The Arabic short story first appeared in the late 19th century in daily newspapers and weekly magazines. Some argue this is because the Arabic short story was short enough to be published and could be read quickly and easily. By the end of the 19th century, Egyptian, Lebanese and Syrian publications increased the number of Arabic short stories: these were called Riwaya , Qissah, or Hikayah.
The Arabic short story can be classified in different periods. The Embryonic Stage dated from the beginning of the 19th century to 1914; the works of writers of this stage such as Al-Bustani, Hashim, Gibran, Lutfi had adapted Western short story techniques. The Trial Stage dated from 1914 to 1925, may be called the traditional stage, in which there were clear efforts for authentic voices.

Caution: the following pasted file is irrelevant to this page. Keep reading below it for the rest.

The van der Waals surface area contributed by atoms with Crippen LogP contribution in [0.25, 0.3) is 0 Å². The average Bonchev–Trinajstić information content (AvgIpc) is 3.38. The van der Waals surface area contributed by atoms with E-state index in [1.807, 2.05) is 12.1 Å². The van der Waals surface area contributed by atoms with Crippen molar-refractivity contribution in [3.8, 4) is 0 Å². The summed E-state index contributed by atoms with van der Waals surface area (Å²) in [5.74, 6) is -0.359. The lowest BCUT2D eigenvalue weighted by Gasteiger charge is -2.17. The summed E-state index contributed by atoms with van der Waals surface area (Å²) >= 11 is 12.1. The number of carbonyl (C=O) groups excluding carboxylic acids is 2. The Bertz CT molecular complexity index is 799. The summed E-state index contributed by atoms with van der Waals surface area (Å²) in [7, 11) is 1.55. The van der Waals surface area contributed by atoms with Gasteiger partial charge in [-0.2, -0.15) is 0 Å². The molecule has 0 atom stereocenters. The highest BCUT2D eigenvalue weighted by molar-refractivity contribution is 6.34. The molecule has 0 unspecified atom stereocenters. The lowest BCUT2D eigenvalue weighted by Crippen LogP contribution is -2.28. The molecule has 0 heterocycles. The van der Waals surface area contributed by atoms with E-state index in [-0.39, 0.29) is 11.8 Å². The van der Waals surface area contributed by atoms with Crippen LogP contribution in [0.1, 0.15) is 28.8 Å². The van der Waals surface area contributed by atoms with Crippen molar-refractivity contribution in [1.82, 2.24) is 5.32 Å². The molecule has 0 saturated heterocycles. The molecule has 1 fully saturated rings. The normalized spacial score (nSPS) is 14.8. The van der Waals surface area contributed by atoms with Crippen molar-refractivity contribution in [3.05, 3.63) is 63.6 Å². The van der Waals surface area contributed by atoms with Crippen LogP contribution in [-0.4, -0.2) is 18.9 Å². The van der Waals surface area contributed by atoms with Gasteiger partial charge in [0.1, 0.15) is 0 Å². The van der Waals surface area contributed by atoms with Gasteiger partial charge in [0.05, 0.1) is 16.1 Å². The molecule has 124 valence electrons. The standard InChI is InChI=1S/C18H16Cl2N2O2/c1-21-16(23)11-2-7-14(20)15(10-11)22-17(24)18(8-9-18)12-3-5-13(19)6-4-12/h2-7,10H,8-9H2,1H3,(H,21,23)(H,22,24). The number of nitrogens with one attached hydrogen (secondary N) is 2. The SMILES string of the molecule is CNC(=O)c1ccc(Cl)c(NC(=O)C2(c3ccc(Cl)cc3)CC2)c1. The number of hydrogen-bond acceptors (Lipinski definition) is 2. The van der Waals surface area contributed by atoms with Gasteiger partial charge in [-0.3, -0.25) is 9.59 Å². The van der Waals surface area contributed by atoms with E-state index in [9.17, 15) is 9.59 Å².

Writers of this new genre, such Muhammad Taymour, Tahir Lashin and others, felt it necessary of studying its techniques in Western literature and approach it in a more unconventional way. The Formative Stage which extends from 1925 to the present, was opened by Mahmoud Taymour, where a new narrative style emerged. It emphasized development and psychological analysis of the characters in the stories with a more realistic approach.
In the 1960s, the parameters of the Arabic short story became short in length, a short time frame, having critical and deep details, written in prose, having a minimal number of characters, and conveying an ambiguous ending which leaves the reader to his own imagination and interpretation.